3 The new relationship between citizens/stakeholders and parliament/MPs

3.1 Disenchantment of citizens concerning democracy and parliamentary institutions

5. Already in the past, parliaments and their processes did not meet with much interest from citizens. Black and white photos of elderly, little known people sitting in parliament were not very attractive. Rather abstract texts by political professors describing parliament in general publications for citizens did not generate interest in parliamentary work.
6. The report of the Political Affairs Committee by Mr Szabó has pertinently described the current alienation of citizens from political processes and referred to the Assembly’s debates and texts adopted on this subject (for example, paragraph 45 of Resolution 1547 (2007). Many people believe that they are powerless to change or influence the system of government. Parliaments appear to be particularly affected by the citizen’s disenchantment. Indeed, in states where the executive power is elected by universal and direct suffrage, the rate of abstention in legislative elections is substantially higher than in executive elections. This is a general and structural phenomenon which goes beyond individual states and which concerns both long-established and more recent democracies. It becomes manifest, for instance, in electoral behaviour characterised by high rates of abstention and recourse to protest and sanction votes.
7. Astonishingly, citizens remain committed concerning certain favourite political issues. The situations in Iraq, in the Middle East and in other areas of the world regularly motivate citizens to organise and participate in major demonstrations. Furthermore, in several European countries, there have been closely contested elections with narrow results.

3.2 New ways to improve participation by citizens in parliamentary and political life

3.2.1 Increased contacts between the public, parliaments and MPs

8. The solution to citizens’ political disenchantment and to the distance between citizens and the state is often seen in more active participation, in more participatory democracy and in e-governance. The report of the Political Affairs Committee rightly underlines that ICT offers great potential for improving democratic practice and participation, transparency, accountability and the responsiveness of democratic institutions. ICT is also a major tool that can be used to promote citizens’ engagement and to increase the empowerment, accessibility and inclusiveness of the political process.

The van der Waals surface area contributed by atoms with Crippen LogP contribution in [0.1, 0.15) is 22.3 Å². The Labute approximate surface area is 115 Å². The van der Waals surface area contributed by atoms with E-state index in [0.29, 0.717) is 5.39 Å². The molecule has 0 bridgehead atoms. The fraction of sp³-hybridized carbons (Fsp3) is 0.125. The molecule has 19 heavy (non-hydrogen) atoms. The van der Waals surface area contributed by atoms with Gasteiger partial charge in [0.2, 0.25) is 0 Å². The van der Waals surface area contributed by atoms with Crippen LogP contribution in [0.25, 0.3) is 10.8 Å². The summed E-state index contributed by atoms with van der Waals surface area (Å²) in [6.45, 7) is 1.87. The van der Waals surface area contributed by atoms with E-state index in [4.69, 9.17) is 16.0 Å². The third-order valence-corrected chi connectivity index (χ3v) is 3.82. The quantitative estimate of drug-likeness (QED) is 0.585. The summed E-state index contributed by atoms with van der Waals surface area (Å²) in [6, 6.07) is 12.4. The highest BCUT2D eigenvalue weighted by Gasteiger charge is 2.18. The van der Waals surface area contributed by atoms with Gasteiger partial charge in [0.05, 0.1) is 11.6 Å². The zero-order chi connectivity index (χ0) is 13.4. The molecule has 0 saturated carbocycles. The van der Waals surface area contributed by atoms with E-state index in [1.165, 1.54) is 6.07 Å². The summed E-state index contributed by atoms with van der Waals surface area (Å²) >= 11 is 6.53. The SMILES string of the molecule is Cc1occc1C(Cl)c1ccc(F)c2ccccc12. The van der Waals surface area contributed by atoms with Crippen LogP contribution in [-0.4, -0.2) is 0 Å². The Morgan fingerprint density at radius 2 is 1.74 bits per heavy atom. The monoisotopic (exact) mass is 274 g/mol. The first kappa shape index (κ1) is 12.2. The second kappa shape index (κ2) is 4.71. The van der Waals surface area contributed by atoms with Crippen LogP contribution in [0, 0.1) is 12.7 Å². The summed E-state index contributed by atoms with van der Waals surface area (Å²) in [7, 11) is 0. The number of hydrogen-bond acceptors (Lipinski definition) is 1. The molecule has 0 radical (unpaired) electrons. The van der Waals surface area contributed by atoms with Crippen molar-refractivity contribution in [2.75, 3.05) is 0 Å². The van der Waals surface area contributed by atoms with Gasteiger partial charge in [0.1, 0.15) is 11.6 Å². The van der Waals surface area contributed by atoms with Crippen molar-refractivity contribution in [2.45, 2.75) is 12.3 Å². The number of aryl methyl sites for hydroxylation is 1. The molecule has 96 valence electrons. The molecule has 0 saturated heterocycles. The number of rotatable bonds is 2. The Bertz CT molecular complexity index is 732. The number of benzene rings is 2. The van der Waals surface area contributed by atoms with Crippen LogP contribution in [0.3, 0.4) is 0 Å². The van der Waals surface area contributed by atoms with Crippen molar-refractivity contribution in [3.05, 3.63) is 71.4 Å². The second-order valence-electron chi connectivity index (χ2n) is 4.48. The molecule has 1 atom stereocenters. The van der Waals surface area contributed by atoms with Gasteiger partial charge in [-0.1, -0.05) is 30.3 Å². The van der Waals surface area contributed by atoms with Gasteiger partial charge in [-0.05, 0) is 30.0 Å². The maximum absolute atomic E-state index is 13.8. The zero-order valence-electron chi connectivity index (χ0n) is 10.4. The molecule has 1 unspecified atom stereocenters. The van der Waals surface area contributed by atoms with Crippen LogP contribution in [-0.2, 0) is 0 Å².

9. This applies fully to parliaments and MPs. The relationship between parliamentarians and citizens, which is vital to democracy, is being reshaped by new technologies and applications. For years, active citizens and other stakeholders have demanded better information and transparency, as well as greater possibilities to contribute to and influence politics. In former times, parliamentary transparency consisted of the presence of citizens in the public galleries of parliamentary buildings and having the possibility to read the verbatim reports of the debates some time after the event, although it was not always easy to get them. Today, everybody may follow parliamentary debates that are broadcast live on the Internet. Several parliaments allow interested citizens to follow the progress of legislative work in parliaments and, if appropriate, to make comments electronically. Most parliamentarians now have an interactive dialogue with their citizens. More details will be given in chapter IV of this opinion.
10. In order to improve interactivity and operativeness, the parliament’s websites should include programmes by which voters can express their opinions and proposals and can suggest legislative initiatives or amendments, which parliamentarians should take into consideration.